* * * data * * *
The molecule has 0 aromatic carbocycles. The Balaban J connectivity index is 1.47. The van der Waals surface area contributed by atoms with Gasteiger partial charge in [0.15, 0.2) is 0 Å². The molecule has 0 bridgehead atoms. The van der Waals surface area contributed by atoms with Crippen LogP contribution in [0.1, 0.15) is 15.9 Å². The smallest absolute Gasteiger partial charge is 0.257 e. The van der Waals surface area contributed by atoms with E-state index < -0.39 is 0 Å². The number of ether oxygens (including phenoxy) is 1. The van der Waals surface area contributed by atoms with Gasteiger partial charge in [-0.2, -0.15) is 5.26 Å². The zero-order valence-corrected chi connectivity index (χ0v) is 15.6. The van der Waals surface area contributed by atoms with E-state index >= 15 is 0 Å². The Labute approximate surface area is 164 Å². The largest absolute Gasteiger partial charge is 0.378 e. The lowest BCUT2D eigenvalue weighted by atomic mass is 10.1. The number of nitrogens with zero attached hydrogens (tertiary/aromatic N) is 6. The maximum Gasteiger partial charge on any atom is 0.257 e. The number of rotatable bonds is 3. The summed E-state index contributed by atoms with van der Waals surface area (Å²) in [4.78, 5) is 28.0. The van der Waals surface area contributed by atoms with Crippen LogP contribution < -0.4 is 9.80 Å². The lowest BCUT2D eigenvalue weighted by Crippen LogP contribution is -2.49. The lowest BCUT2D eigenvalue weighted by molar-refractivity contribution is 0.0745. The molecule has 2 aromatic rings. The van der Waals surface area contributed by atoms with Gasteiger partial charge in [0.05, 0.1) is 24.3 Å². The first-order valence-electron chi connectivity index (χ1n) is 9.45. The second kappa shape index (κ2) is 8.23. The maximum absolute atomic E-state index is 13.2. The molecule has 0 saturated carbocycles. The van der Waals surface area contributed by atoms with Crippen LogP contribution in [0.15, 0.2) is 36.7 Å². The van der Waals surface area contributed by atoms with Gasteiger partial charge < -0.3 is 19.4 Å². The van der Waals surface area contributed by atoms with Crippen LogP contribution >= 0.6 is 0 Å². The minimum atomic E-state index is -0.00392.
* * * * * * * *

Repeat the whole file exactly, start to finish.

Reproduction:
The molecule has 0 aromatic carbocycles. The Balaban J connectivity index is 1.47. The van der Waals surface area contributed by atoms with Gasteiger partial charge in [0.15, 0.2) is 0 Å². The molecule has 0 bridgehead atoms. The van der Waals surface area contributed by atoms with Crippen LogP contribution in [0.1, 0.15) is 15.9 Å². The smallest absolute Gasteiger partial charge is 0.257 e. The van der Waals surface area contributed by atoms with E-state index < -0.39 is 0 Å². The number of ether oxygens (including phenoxy) is 1. The van der Waals surface area contributed by atoms with Gasteiger partial charge in [-0.2, -0.15) is 5.26 Å². The zero-order valence-corrected chi connectivity index (χ0v) is 15.6. The van der Waals surface area contributed by atoms with E-state index >= 15 is 0 Å². The Labute approximate surface area is 164 Å². The largest absolute Gasteiger partial charge is 0.378 e. The lowest BCUT2D eigenvalue weighted by atomic mass is 10.1. The number of nitrogens with zero attached hydrogens (tertiary/aromatic N) is 6. The maximum Gasteiger partial charge on any atom is 0.257 e. The number of rotatable bonds is 3. The summed E-state index contributed by atoms with van der Waals surface area (Å²) in [4.78, 5) is 28.0. The van der Waals surface area contributed by atoms with Crippen LogP contribution < -0.4 is 9.80 Å². The lowest BCUT2D eigenvalue weighted by Crippen LogP contribution is -2.49. The lowest BCUT2D eigenvalue weighted by molar-refractivity contribution is 0.0745. The molecule has 2 aromatic rings. The van der Waals surface area contributed by atoms with Gasteiger partial charge in [0.05, 0.1) is 24.3 Å². The first-order valence-electron chi connectivity index (χ1n) is 9.45. The second kappa shape index (κ2) is 8.23. The maximum absolute atomic E-state index is 13.2. The molecule has 0 saturated carbocycles. The van der Waals surface area contributed by atoms with Crippen LogP contribution in [0.15, 0.2) is 36.7 Å². The van der Waals surface area contributed by atoms with Gasteiger partial charge < -0.3 is 19.4 Å². The van der Waals surface area contributed by atoms with Crippen LogP contribution >= 0.6 is 0 Å². The minimum atomic E-state index is -0.00392.